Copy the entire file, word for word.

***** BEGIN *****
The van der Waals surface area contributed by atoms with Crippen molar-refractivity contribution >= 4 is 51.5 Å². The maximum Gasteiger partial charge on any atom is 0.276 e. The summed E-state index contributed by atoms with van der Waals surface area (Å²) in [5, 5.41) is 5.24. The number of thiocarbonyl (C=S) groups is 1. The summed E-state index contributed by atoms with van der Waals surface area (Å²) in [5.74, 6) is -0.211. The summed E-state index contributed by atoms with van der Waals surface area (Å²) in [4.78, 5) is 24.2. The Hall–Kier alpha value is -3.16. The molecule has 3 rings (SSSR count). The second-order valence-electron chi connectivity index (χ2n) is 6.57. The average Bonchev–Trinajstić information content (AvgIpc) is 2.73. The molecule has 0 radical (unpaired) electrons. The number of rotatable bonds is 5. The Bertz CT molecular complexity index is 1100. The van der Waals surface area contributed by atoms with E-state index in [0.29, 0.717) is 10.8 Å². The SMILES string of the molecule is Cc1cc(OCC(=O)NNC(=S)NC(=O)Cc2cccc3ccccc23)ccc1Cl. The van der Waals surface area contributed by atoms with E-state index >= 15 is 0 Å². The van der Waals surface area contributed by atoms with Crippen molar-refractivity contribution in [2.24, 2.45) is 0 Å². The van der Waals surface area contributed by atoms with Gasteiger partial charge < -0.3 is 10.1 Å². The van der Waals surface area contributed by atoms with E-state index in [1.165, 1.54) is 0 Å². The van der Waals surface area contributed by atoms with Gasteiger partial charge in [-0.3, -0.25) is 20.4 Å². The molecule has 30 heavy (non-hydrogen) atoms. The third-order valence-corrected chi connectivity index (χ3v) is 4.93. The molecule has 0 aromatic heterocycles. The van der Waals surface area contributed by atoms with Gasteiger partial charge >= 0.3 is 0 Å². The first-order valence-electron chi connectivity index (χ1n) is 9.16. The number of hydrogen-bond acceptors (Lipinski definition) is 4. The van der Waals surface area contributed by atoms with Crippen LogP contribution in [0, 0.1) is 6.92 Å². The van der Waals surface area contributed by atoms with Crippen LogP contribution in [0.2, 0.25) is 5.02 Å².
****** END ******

The van der Waals surface area contributed by atoms with Crippen molar-refractivity contribution >= 4 is 51.5 Å². The maximum Gasteiger partial charge on any atom is 0.276 e. The summed E-state index contributed by atoms with van der Waals surface area (Å²) in [5, 5.41) is 5.24. The number of thiocarbonyl (C=S) groups is 1. The summed E-state index contributed by atoms with van der Waals surface area (Å²) in [5.74, 6) is -0.211. The summed E-state index contributed by atoms with van der Waals surface area (Å²) in [4.78, 5) is 24.2. The Hall–Kier alpha value is -3.16. The molecule has 3 rings (SSSR count). The second-order valence-electron chi connectivity index (χ2n) is 6.57. The average Bonchev–Trinajstić information content (AvgIpc) is 2.73. The molecule has 0 radical (unpaired) electrons. The number of rotatable bonds is 5. The Bertz CT molecular complexity index is 1100. The van der Waals surface area contributed by atoms with E-state index in [0.29, 0.717) is 10.8 Å². The SMILES string of the molecule is Cc1cc(OCC(=O)NNC(=S)NC(=O)Cc2cccc3ccccc23)ccc1Cl. The van der Waals surface area contributed by atoms with E-state index >= 15 is 0 Å². The van der Waals surface area contributed by atoms with Crippen molar-refractivity contribution in [2.24, 2.45) is 0 Å². The van der Waals surface area contributed by atoms with Gasteiger partial charge < -0.3 is 10.1 Å². The van der Waals surface area contributed by atoms with E-state index in [1.165, 1.54) is 0 Å². The van der Waals surface area contributed by atoms with Gasteiger partial charge in [-0.3, -0.25) is 20.4 Å². The molecule has 30 heavy (non-hydrogen) atoms. The third-order valence-corrected chi connectivity index (χ3v) is 4.93. The molecule has 0 aromatic heterocycles. The van der Waals surface area contributed by atoms with Gasteiger partial charge >= 0.3 is 0 Å². The first-order valence-electron chi connectivity index (χ1n) is 9.16. The number of hydrogen-bond acceptors (Lipinski definition) is 4. The van der Waals surface area contributed by atoms with Crippen LogP contribution in [0, 0.1) is 6.92 Å². The van der Waals surface area contributed by atoms with Crippen LogP contribution in [0.2, 0.25) is 5.02 Å².